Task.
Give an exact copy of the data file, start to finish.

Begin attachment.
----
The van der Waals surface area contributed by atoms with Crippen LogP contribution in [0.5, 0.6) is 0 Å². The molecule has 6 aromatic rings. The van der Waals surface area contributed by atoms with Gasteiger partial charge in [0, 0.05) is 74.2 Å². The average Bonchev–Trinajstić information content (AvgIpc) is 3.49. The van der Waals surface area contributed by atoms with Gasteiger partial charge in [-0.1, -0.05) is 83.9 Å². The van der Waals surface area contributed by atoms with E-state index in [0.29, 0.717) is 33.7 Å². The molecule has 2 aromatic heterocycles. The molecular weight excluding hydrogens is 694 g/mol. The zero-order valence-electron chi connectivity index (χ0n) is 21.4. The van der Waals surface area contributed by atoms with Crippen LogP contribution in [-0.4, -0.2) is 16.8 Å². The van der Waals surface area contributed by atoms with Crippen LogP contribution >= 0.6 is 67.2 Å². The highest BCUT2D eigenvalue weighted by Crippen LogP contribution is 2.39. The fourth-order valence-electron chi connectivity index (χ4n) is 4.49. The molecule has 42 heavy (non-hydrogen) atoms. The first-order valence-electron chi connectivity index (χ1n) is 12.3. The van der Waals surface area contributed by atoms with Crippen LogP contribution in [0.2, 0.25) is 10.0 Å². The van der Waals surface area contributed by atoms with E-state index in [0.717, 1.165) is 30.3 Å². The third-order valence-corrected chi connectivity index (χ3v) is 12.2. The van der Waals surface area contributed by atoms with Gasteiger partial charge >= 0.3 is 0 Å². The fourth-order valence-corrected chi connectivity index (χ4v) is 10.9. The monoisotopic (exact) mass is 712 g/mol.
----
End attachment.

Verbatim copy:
The van der Waals surface area contributed by atoms with Crippen LogP contribution in [0.5, 0.6) is 0 Å². The molecule has 6 aromatic rings. The van der Waals surface area contributed by atoms with Gasteiger partial charge in [0, 0.05) is 74.2 Å². The average Bonchev–Trinajstić information content (AvgIpc) is 3.49. The van der Waals surface area contributed by atoms with Gasteiger partial charge in [-0.1, -0.05) is 83.9 Å². The van der Waals surface area contributed by atoms with E-state index in [0.29, 0.717) is 33.7 Å². The molecule has 2 aromatic heterocycles. The molecular weight excluding hydrogens is 694 g/mol. The zero-order valence-electron chi connectivity index (χ0n) is 21.4. The van der Waals surface area contributed by atoms with Crippen LogP contribution in [-0.4, -0.2) is 16.8 Å². The van der Waals surface area contributed by atoms with Crippen LogP contribution >= 0.6 is 67.2 Å². The highest BCUT2D eigenvalue weighted by Crippen LogP contribution is 2.39. The fourth-order valence-electron chi connectivity index (χ4n) is 4.49. The molecule has 42 heavy (non-hydrogen) atoms. The first-order valence-electron chi connectivity index (χ1n) is 12.3. The van der Waals surface area contributed by atoms with Crippen LogP contribution in [0.2, 0.25) is 10.0 Å². The van der Waals surface area contributed by atoms with E-state index in [0.717, 1.165) is 30.3 Å². The third-order valence-corrected chi connectivity index (χ3v) is 12.2. The van der Waals surface area contributed by atoms with Gasteiger partial charge >= 0.3 is 0 Å². The fourth-order valence-corrected chi connectivity index (χ4v) is 10.9. The monoisotopic (exact) mass is 712 g/mol.